The airborne transmission of the coronavirus SARS-CoV-2 via aerosol particles in indoor environment seems to be strongly influenced by relative humidity.
The airborne transmission of the coronavirus SARS-CoV-2 via aerosol particles in indoor environment seems to be strongly influenced by relative humidity. This is the conclusion drawn by researchers from the Leibniz Institute for Tropospheric Research (TROPOS) in Leipzig and the CSIR National Physical Laboratory in New Delhi from the analysis of 10 most relevant international studies on the subject. Therefore, they recommend controlling the indoor air in addition to the usual measures such as social distancing and masks. A relative humidity of 40 to 60 percent could reduce the spread of the viruses and their absorption through the nasal mucous membrane. To contain the COVID-19 pandemic, it is therefore extremely important to implement standards for indoor air humidity in rooms with many people, such as hospitals, open-plan offices or public transport, writes the research team in the scientific journal Aerosol and Air Quality Research.
According to the WHO, the coronavirus SARS-CoV-2 has led to at least 21 million infected persons and over 750,000 deaths worldwide in over half a year. The health and economic effects of the pandemic pose major social challenges for practically all countries. Worldwide, therefore, ways are being sought to stem the spread of the virus in order to avoid drastic measures such as lockdowns and contact restrictions. For a long time, the main transmission route of viral droplets was considered to be direct human-to-human contact, because of infected people sneezing or coughing and secreting the virus. Because these drops are relatively large and heavy, they fall very quickly to the ground and can only cover very short distances in the air. The recommendation to keep a minimum distance of 1.5m to 2m (social distancing) is based on this assumption. Recently, however, COVID-19 outbreaks have also been recorded, which seem to be due to the simultaneous presence of many people in one room (choir rehearsals, slaughterhouses, etc.). A safety distance of 1.5m is apparently not sufficient when infected and healthy people are together in one room for a long time. For example, Dutch researchers have now been able to prove that tiny drops of 5 micrometres in diameter, such as those produced when speaking, can float in the air for up to 9 minutes. In July, 239 scientists from 32 countries – including the chemist Prof. Hartmut Herrmann from TROPOS – therefore appealed to the World Health Organization (WHO) to focus more closely on the long-lived infectious particles suspended in the air. In order to contain the spread via the aerosol particles floating in the air, the researchers recommend not only continuing to wear masks but also, and above all, good indoor ventilation.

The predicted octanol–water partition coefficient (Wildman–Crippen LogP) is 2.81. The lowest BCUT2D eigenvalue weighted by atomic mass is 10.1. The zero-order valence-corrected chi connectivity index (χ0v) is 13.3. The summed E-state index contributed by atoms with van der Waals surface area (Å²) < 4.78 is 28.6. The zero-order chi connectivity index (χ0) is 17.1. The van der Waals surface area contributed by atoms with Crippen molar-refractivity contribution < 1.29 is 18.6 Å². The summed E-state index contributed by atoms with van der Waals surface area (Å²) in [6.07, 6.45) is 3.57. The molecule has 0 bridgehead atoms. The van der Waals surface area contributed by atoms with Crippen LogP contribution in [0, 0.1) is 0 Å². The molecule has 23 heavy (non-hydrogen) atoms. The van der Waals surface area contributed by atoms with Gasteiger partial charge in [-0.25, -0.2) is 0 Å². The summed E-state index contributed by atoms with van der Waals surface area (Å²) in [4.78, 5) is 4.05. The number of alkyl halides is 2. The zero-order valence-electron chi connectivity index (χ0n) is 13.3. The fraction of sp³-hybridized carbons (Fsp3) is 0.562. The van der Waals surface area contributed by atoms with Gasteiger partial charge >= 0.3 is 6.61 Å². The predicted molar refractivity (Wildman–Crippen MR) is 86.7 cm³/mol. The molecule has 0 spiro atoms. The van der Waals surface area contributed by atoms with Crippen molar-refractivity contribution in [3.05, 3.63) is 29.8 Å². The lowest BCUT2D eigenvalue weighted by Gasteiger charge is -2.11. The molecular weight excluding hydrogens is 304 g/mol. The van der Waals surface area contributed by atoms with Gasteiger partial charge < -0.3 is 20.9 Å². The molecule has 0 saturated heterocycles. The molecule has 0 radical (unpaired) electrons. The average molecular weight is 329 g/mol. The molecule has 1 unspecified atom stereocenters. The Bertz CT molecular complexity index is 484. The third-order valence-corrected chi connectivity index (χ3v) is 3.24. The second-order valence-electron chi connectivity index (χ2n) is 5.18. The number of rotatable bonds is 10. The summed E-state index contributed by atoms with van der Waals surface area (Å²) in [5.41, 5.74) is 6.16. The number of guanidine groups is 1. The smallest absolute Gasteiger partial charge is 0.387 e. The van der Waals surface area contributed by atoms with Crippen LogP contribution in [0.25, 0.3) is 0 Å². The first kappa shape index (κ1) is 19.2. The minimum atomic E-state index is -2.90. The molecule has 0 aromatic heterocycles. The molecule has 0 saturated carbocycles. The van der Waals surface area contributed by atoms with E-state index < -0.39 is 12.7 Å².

Read more at Leibniz Institute for Tropospheric Research (TROPOS)
Image: The relative humidity in rooms apparently plays an important role in the spread of the new coronavirus SARS-CoV-2. Researchers from India and Germany are recommending therefore, in addition to the previously customary measures such as spacing and masks, the room air should also be controlled so that the air humidity does not fall below 40 percent. (Credit: Tilo Arnhold, TROPOS)